Marti, “‘I was a Muslim, but now I am a Christian'”

Marti, Gerardo.  2016. “I Was a Muslim, But Now I Am a Christian”: Preaching, Legitimation, and Identity Management in a Southern Evangelical Church.  Journal for the Scientific Study of Religion.  Early online publication.

Abstract: Established in 2005, “Life” is a suburban, nondenominational, evangelical church in Charlotte, North Carolina, with an almost entirely white membership, yet the lead pastor is an immigrant from the Middle East. As an ex-Muslim ethnic Pakistani who was born and raised in Kuwait, Pastor Sameer Khalid does not “fit” into southern culture, and he did not convert to Christianity until he was enrolled in college in the United States. Ethnographic data from 14 months of fieldwork reveal how Pastor Sameer uses weekly sermons to negotiate racialized stigmas, emphasize his common religious identity with the congregation, and make his immigrant background a distinctive religious resource for the church. More specifically, while all pastors require legitimation of their charismatic authority, this research focuses on the dynamics of performance through preaching within the Sunday morning services of this congregation, a performance that negotiates this lead pastor’s ethnic and religious identities and accentuates his strategic use of institutionalized evangelical narratives to subvert Islamophobic threats and buttress legitimation of his pastoral identity.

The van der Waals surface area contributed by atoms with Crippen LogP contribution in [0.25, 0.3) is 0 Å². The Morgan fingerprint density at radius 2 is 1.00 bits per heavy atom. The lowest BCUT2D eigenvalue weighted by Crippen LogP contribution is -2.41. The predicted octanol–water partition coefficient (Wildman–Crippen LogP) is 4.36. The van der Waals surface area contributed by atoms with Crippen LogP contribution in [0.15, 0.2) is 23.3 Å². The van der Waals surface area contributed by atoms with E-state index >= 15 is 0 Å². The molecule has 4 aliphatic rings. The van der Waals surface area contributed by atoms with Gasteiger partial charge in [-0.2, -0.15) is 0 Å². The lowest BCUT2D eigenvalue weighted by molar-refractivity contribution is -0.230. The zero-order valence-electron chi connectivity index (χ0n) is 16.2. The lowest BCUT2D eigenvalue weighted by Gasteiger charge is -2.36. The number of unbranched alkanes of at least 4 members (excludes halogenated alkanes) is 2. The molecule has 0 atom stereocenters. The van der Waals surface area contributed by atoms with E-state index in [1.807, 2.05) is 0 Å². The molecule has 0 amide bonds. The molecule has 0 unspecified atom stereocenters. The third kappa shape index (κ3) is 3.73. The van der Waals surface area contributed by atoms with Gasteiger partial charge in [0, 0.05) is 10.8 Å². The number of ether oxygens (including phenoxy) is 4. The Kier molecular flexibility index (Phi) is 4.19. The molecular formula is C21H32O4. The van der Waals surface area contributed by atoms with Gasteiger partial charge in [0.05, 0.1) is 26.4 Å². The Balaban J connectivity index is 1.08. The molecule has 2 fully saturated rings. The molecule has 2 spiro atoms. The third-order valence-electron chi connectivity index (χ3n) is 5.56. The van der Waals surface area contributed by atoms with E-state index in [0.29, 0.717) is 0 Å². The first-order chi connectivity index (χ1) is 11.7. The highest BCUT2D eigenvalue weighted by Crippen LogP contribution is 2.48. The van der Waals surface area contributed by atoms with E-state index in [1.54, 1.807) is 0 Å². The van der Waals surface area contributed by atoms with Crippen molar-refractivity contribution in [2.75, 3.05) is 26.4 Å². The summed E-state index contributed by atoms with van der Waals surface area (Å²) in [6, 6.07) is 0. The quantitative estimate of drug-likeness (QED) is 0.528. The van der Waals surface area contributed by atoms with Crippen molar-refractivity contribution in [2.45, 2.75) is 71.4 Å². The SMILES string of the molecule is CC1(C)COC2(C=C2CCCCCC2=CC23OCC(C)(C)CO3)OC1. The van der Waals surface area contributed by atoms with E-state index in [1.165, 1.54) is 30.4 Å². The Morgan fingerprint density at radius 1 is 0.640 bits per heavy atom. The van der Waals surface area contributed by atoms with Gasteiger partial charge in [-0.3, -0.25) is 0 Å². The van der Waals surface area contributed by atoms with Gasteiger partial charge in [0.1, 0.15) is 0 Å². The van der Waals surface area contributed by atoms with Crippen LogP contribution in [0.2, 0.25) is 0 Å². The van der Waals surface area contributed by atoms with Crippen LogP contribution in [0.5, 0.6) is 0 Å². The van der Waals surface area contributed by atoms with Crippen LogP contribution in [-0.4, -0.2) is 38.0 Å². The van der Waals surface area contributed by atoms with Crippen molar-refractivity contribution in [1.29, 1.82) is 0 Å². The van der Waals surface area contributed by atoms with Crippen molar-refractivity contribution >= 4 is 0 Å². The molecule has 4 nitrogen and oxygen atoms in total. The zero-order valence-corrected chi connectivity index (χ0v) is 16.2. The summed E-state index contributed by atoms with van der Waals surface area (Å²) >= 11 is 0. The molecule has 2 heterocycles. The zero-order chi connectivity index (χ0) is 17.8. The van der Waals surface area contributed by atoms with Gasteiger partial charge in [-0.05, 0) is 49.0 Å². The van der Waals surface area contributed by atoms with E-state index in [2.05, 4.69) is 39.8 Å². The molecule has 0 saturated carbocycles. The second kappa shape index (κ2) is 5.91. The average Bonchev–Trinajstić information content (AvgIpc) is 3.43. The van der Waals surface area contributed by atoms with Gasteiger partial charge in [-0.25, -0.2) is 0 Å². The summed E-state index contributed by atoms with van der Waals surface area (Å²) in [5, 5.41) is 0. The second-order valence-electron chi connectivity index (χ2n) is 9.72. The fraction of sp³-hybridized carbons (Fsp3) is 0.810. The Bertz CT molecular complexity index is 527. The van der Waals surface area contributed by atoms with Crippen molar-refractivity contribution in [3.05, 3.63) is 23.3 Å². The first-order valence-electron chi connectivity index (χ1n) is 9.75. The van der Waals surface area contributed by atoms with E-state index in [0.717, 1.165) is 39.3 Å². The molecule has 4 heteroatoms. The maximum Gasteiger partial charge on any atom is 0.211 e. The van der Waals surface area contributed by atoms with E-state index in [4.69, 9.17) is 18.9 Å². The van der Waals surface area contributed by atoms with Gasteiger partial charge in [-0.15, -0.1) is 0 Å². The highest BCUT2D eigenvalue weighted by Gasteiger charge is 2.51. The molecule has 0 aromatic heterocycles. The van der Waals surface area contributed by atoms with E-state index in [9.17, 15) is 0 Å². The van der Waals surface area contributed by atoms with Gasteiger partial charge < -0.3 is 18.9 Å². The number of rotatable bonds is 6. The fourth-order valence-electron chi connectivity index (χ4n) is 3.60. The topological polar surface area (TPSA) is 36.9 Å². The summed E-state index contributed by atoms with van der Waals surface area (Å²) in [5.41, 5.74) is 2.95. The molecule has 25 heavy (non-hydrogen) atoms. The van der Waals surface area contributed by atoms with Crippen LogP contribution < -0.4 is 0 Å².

McGovern, Mike (2012) “Turning the Clock Back or Breaking with the Past?: Charismatic Temporality and Elite Politics in Côte d’Ivoire and the United States”

McGovern, Mike. 2012. Turning the Clock Back or Breaking with the Past?: Charismatic Temporality and Elite Politics in Côte d’Ivoire and the United States. Cultural Anthropology. 27(2):239-260.

Abstract

The article explores the forms of punctuated time that characterize evangelical discourse in both Côte d’Ivoire and the United States. It compares forms of punctuated time that not only form the basis of End Times theology in both places, but have also served as the basis of important lobbying networks. Though evangelical politics in each place has different roots, both are linked by populist anti-immigrant and Islamophobic rhetoric. Most importantly, I argue, the shared structure of eschataological temporality shapes the elective affinities that brought together such strange bedfellows as Pat Robertson and Laurent Gbagbo.